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The Autism Hub

7 May

As many will know, the Autism Hub has been put on hiatus. Many will also know why but if you don’t the reason extends to cyberbullying between a minority of members and their misogynistic attitudes to others on the Hub. The Admin team of the Hub had no choice but to put the Hub on hiatus as I see it.

BUT. I hope this is a temporary hiatus. The world needs a place like the Autism Hub, a place which has transformed itself from its first incarnation when I built it of a blog aggregator of blogs that followed a neurodiversity creed into something much more than that. It became an ideal, a banner which stood in lots of peoples minds – both autistic, NT and other forms of ND – as a force for good if I might be so simplistic. In a web that was covered with material about how awful autism was, it was refreshing to read material that challenged that simplistic view. And whether the blog was written from a standpoint of pure autism advocacy or a standpoint of tackling the antivax arm of autism (and all the flavours in between), refreshing it was and for me refreshing it remained.

One highlight was seeing autistic people and their NT allies presenting material under the banner of the Hub at San Diego University. Thats when I realised how much the Hub had changed beyond my own simplistic view of what it was.

By that time of course I had given up ownership and control of the Hub so the credit for that achievement did not lie with me but with the two current admins. It was they who oversaw the transition of the Hub into a flagship of ideas and I was thrilled to see it happen.

However, more than the admins, the formation of the Hub is made up of its members and they more than anyone dictate what the Hub should be. Sadly this meant for the Hub that some members took advantage of this liberty and thought that meant that in an effort to carve out their own identity it gave them free reign to abuse other Hub members.

And so we’re in the situation we are now where the actions of a few have impacted on something that gave great benefit to many. That abuse has led to a situation where the Hub cannot be administrated effectively without the current Admins effectively becoming full time unpaid administrators. Something that it neither fair nor feasible.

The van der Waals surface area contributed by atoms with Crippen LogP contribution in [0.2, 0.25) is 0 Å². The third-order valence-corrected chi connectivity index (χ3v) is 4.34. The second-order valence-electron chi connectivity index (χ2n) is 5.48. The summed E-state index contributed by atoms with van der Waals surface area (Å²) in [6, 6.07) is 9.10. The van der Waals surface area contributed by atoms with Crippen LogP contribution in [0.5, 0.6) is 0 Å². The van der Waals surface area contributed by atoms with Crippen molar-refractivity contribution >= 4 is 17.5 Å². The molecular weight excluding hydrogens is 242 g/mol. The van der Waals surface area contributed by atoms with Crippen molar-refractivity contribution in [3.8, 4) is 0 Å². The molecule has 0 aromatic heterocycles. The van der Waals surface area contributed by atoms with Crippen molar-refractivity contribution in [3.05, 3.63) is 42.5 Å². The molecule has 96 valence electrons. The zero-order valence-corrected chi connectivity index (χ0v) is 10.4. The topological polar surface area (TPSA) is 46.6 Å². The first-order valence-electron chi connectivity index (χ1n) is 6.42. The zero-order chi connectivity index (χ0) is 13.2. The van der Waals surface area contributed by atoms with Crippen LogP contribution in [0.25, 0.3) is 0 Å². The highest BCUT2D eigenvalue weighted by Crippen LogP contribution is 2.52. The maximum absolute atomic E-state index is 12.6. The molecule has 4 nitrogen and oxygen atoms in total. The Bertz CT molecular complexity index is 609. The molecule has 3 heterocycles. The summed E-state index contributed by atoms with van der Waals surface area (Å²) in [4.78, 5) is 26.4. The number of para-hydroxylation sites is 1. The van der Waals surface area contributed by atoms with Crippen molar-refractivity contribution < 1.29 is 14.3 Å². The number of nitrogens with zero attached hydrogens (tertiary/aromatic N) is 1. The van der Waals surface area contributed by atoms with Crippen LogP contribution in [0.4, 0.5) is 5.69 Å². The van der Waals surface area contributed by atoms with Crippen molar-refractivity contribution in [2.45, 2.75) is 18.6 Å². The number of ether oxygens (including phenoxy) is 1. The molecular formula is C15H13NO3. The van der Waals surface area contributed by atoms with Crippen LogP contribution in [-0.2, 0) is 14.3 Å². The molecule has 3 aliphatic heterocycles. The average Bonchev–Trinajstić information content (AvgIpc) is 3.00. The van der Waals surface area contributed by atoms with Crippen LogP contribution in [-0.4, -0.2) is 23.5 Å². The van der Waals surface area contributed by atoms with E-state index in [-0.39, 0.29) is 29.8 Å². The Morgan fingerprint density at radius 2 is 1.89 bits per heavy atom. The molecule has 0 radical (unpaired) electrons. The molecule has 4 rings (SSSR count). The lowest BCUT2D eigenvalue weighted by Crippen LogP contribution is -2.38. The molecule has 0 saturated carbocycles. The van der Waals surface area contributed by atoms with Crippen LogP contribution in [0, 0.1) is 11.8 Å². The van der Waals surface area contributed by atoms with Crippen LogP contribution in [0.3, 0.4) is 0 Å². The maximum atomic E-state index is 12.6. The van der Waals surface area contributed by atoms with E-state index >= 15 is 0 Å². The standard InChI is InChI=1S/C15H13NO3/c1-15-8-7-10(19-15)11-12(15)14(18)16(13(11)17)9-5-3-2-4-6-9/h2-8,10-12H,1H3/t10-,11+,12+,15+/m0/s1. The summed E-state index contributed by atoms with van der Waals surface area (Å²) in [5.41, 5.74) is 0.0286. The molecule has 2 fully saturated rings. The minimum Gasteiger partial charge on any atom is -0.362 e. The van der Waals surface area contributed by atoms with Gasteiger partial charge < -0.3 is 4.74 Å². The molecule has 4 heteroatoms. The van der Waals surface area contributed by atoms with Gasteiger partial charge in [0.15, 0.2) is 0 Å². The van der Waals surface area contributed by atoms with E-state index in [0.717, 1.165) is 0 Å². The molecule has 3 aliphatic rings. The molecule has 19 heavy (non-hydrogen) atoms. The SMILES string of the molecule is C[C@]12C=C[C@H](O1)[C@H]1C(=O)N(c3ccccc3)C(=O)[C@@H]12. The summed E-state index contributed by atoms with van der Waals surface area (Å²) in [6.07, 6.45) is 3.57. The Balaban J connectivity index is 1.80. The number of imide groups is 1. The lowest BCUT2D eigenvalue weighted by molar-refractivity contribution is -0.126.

I don’t have any firm and fast idea about what to change or how but I do know that for Hub members, this is – as it ever has been – YOUR hub, powered by you for no ones financial gain and for all of our intellectual and moral gain. To lose it because of the actions of a few people goes beyond a shame and verges on tragedy. Do you really want to leave something – or see this something die – because we cannot deal with rogue members? Now is the time for all of us who are members to have full, frank and open talks about the FUTURE of the Hub, not to lament its golden past. So please – fellow members – lets talk.

Autism and Murder

18 Mar

Two stories recently made a splash in the autism community. In the first:

An 18-year-old man described as “severely autistic” is in custody on suspicion he murdered a 59-year-old Coos County woman…

and in the second:

A judge has ruled that Asperger’s syndrome cannot be used by the defense in the case of a man accused or murdering a woman after he lured her to his home in Savage in October 2007.

Three blogs carried this story, each revealing their owners particular viewpoints. In his small circulation blog, Harold Doherty said:

In recent days and weeks two severely autistic young men have been implicated in homicides. In one case, a young man with autism has been implicated in the death of his mother who publicly professed her deep love for her son and the joy that he brought to her….Neurodiversity ideologues are unlikely to change. Their views are entrenched and tied to their own public careers as professional “autistics” or “enlightened” autism parents. The truth is that they discourage society from addressing the harsher realities of autism by effective therapy, treatment or cure. They help keep members of the public from understanding the full nature of autism, particularly as it affects the most severely autistic. Theirs is a movement whose aim is to keep everyone from facing autism reality. Theirs is a movement which wants society to keep our heads in the sand and ignore autism reality.

And on their advert covered anti vaccination site, Age of Autism said:

How many stories of violent deaths allegedly at the hands of autistic teen males will we have to read before the world either A) embraces treatment for autism as a medical ailment or B) paints all autistic males as dangerous killers and locks them away a la 1955?

So you can see that Harold uses these deaths to say how silly neurodiversity is and AoA use them to say that treatment for autism is the only valid option before society is overrun with autistic killers.